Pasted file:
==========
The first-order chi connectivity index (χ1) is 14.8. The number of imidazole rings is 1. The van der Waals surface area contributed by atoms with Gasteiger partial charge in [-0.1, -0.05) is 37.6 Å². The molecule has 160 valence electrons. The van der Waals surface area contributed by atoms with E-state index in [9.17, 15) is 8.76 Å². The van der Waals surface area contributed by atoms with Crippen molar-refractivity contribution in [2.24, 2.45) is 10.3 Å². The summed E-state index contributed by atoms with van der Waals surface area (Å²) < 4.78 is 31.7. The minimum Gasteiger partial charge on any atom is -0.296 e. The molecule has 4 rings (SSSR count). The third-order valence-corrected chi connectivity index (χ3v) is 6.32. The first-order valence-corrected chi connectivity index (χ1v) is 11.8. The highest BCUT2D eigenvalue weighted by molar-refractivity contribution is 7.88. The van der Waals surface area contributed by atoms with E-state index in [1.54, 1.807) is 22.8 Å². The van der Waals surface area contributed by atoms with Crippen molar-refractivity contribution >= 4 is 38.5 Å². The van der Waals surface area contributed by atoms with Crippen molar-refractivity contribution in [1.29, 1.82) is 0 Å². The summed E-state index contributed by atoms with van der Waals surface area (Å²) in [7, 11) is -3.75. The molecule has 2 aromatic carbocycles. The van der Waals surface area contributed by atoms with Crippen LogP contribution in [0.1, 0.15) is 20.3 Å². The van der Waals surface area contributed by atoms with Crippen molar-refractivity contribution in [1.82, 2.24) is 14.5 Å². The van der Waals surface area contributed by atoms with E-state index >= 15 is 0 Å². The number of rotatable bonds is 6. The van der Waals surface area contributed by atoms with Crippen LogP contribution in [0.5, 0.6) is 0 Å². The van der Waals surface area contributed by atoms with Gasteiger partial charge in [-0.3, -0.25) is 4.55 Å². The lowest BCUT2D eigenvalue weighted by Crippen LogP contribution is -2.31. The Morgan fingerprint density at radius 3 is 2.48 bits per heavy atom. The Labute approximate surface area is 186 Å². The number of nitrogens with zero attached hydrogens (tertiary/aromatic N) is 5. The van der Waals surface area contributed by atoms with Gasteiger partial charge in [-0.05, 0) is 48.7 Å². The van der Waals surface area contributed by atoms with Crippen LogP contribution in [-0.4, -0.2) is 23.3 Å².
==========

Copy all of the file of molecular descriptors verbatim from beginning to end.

The first-order chi connectivity index (χ1) is 14.8. The number of imidazole rings is 1. The van der Waals surface area contributed by atoms with Gasteiger partial charge in [-0.1, -0.05) is 37.6 Å². The molecule has 160 valence electrons. The van der Waals surface area contributed by atoms with E-state index in [9.17, 15) is 8.76 Å². The van der Waals surface area contributed by atoms with Crippen molar-refractivity contribution in [2.24, 2.45) is 10.3 Å². The summed E-state index contributed by atoms with van der Waals surface area (Å²) < 4.78 is 31.7. The minimum Gasteiger partial charge on any atom is -0.296 e. The molecule has 4 rings (SSSR count). The third-order valence-corrected chi connectivity index (χ3v) is 6.32. The first-order valence-corrected chi connectivity index (χ1v) is 11.8. The highest BCUT2D eigenvalue weighted by molar-refractivity contribution is 7.88. The van der Waals surface area contributed by atoms with E-state index in [1.54, 1.807) is 22.8 Å². The van der Waals surface area contributed by atoms with Crippen molar-refractivity contribution >= 4 is 38.5 Å². The van der Waals surface area contributed by atoms with Crippen molar-refractivity contribution in [1.29, 1.82) is 0 Å². The summed E-state index contributed by atoms with van der Waals surface area (Å²) in [7, 11) is -3.75. The molecule has 2 aromatic carbocycles. The van der Waals surface area contributed by atoms with Crippen LogP contribution in [0.1, 0.15) is 20.3 Å². The van der Waals surface area contributed by atoms with Crippen molar-refractivity contribution in [1.82, 2.24) is 14.5 Å². The van der Waals surface area contributed by atoms with E-state index >= 15 is 0 Å². The number of rotatable bonds is 6. The van der Waals surface area contributed by atoms with Crippen LogP contribution in [0.5, 0.6) is 0 Å². The van der Waals surface area contributed by atoms with Gasteiger partial charge in [-0.3, -0.25) is 4.55 Å². The lowest BCUT2D eigenvalue weighted by Crippen LogP contribution is -2.31. The Morgan fingerprint density at radius 3 is 2.48 bits per heavy atom. The Labute approximate surface area is 186 Å². The number of nitrogens with zero attached hydrogens (tertiary/aromatic N) is 5. The van der Waals surface area contributed by atoms with Gasteiger partial charge in [-0.05, 0) is 48.7 Å². The van der Waals surface area contributed by atoms with Crippen LogP contribution in [-0.4, -0.2) is 23.3 Å².